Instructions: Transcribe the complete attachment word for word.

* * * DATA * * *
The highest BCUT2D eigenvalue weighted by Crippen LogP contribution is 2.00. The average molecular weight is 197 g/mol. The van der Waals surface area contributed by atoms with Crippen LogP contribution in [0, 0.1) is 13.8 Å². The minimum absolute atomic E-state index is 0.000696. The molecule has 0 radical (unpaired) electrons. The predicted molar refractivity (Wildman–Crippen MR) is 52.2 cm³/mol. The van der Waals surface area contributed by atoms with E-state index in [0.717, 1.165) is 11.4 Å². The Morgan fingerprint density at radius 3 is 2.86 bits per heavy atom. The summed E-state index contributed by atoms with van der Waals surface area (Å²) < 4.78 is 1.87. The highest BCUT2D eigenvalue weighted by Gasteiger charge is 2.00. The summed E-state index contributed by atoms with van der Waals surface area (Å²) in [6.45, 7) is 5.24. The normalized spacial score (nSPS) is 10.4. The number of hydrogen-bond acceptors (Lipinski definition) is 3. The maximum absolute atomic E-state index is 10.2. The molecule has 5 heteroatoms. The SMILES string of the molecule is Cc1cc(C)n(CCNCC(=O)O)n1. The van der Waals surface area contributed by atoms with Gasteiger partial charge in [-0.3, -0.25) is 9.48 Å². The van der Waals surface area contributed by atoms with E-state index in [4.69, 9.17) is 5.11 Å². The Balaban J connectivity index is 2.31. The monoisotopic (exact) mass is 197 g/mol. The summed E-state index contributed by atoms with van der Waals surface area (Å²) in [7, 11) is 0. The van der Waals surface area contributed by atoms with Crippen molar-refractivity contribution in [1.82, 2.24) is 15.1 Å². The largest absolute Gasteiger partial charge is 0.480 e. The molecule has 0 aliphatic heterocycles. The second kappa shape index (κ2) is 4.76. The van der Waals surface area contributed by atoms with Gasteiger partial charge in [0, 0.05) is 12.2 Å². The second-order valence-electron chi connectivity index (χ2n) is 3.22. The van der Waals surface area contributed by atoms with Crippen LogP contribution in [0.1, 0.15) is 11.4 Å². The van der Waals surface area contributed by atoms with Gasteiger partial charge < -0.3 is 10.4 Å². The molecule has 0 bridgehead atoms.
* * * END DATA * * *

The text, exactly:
The highest BCUT2D eigenvalue weighted by Crippen LogP contribution is 2.00. The average molecular weight is 197 g/mol. The van der Waals surface area contributed by atoms with Crippen LogP contribution in [0, 0.1) is 13.8 Å². The minimum absolute atomic E-state index is 0.000696. The molecule has 0 radical (unpaired) electrons. The predicted molar refractivity (Wildman–Crippen MR) is 52.2 cm³/mol. The van der Waals surface area contributed by atoms with E-state index in [0.717, 1.165) is 11.4 Å². The Morgan fingerprint density at radius 3 is 2.86 bits per heavy atom. The summed E-state index contributed by atoms with van der Waals surface area (Å²) < 4.78 is 1.87. The highest BCUT2D eigenvalue weighted by Gasteiger charge is 2.00. The summed E-state index contributed by atoms with van der Waals surface area (Å²) in [6.45, 7) is 5.24. The normalized spacial score (nSPS) is 10.4. The number of hydrogen-bond acceptors (Lipinski definition) is 3. The maximum absolute atomic E-state index is 10.2. The molecule has 5 heteroatoms. The SMILES string of the molecule is Cc1cc(C)n(CCNCC(=O)O)n1. The van der Waals surface area contributed by atoms with Gasteiger partial charge in [-0.3, -0.25) is 9.48 Å². The van der Waals surface area contributed by atoms with E-state index in [4.69, 9.17) is 5.11 Å². The Balaban J connectivity index is 2.31. The monoisotopic (exact) mass is 197 g/mol. The summed E-state index contributed by atoms with van der Waals surface area (Å²) in [7, 11) is 0. The van der Waals surface area contributed by atoms with Crippen molar-refractivity contribution in [1.82, 2.24) is 15.1 Å². The largest absolute Gasteiger partial charge is 0.480 e. The molecule has 0 aliphatic heterocycles. The second kappa shape index (κ2) is 4.76. The van der Waals surface area contributed by atoms with Gasteiger partial charge in [0, 0.05) is 12.2 Å². The second-order valence-electron chi connectivity index (χ2n) is 3.22. The van der Waals surface area contributed by atoms with Crippen LogP contribution in [0.1, 0.15) is 11.4 Å². The van der Waals surface area contributed by atoms with Gasteiger partial charge < -0.3 is 10.4 Å². The molecule has 0 bridgehead atoms.